As primary care nurses, we have the privilege of being on the frontlines of healthcare, providing support and care to our patients day in and day out. September 30th on National Truth and Reconciliation Day in Alberta, we pause to reflect on the profound impact that the history and legacy of residential schools have had on Indigenous communities across Canada.
For many of us, this day is an opportunity to acknowledge the painful truths of our nation's past, to honor the survivors of residential schools, and to take meaningful steps towards reconciliation.
As we commemorate this day, let us reflect on the role that primary care nurses can play in the journey toward reconciliation:
Cultural Competency and Empathy: Understand the cultural background of Indigenous patients, including their customs, traditions, and values. Don't know what they are? Just ask. Cultivate empathy and actively listen to their experiences, especially considering the intergenerational trauma stemming from residential schools.
Continuous Education: Prioritize continuous learning by investing in training and workshops focusing on Indigenous history, culture, and healthcare issues. Organizations like the Indigenous Health Network and Together 4 Health offer valuable resources and educational opportunities.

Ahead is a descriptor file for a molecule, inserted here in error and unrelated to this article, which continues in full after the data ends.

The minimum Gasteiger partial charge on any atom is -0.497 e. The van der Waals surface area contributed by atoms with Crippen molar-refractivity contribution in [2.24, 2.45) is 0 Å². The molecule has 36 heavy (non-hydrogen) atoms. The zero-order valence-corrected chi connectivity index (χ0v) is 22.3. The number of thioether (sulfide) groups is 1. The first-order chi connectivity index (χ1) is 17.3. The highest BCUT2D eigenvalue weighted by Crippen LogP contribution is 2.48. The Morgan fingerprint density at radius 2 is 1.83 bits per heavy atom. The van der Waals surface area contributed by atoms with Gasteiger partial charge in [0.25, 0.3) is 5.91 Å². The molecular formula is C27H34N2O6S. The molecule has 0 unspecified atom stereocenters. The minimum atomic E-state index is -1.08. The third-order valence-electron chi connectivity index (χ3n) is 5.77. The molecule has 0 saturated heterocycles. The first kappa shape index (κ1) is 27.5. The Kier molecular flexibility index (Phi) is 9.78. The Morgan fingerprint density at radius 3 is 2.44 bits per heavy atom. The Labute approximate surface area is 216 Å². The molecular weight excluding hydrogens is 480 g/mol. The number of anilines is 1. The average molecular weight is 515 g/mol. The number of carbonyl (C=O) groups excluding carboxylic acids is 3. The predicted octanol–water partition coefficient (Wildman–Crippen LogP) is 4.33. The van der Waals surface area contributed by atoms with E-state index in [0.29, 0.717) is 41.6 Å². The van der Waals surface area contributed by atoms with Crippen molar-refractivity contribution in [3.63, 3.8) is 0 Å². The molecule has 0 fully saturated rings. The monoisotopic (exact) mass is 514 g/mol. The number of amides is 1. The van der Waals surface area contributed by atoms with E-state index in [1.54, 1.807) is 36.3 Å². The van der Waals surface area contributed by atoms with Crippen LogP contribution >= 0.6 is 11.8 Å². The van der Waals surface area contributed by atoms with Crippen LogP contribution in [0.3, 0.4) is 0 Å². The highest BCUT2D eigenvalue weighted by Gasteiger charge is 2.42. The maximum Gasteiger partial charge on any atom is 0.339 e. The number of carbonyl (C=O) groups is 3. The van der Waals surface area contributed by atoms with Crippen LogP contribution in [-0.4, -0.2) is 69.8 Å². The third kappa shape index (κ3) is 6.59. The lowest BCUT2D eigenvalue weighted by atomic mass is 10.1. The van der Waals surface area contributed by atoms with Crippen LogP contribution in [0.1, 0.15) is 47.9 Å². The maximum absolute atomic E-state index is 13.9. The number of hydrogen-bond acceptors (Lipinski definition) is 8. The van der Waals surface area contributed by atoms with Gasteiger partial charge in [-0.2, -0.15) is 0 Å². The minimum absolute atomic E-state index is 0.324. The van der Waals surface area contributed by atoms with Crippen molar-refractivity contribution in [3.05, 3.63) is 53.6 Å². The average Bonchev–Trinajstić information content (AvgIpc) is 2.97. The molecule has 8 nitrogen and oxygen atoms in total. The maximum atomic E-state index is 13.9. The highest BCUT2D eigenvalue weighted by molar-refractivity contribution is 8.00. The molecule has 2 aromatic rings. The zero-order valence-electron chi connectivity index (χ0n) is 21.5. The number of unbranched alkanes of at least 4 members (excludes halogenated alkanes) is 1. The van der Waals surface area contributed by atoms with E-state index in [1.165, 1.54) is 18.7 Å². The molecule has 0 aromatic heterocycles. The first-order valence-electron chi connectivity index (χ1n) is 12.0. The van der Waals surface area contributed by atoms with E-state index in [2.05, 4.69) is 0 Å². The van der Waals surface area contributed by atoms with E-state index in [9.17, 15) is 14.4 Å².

Self-Reflection and Support: Reflect on personal biases and prejudices. Commit to unlearning stereotypes and prejudices, which can significantly impact the care we provide. Foster a supportive workplace environment for Indigenous colleagues, encouraging their leadership and contributions in the healthcare field.
As we move forward, let us seek out opportunities for continuing education on Indigenous health and reconciliation. Consider enrolling in courses, attending workshops, and participating in discussions that deepen your understanding of the Indigenous experience in Canada. Knowledge is a powerful tool in our quest for a more just and equitable healthcare system. Together, as primary care nurses, we can play a vital role in the process of healing and reconciliation, working toward a brighter and more inclusive future for all.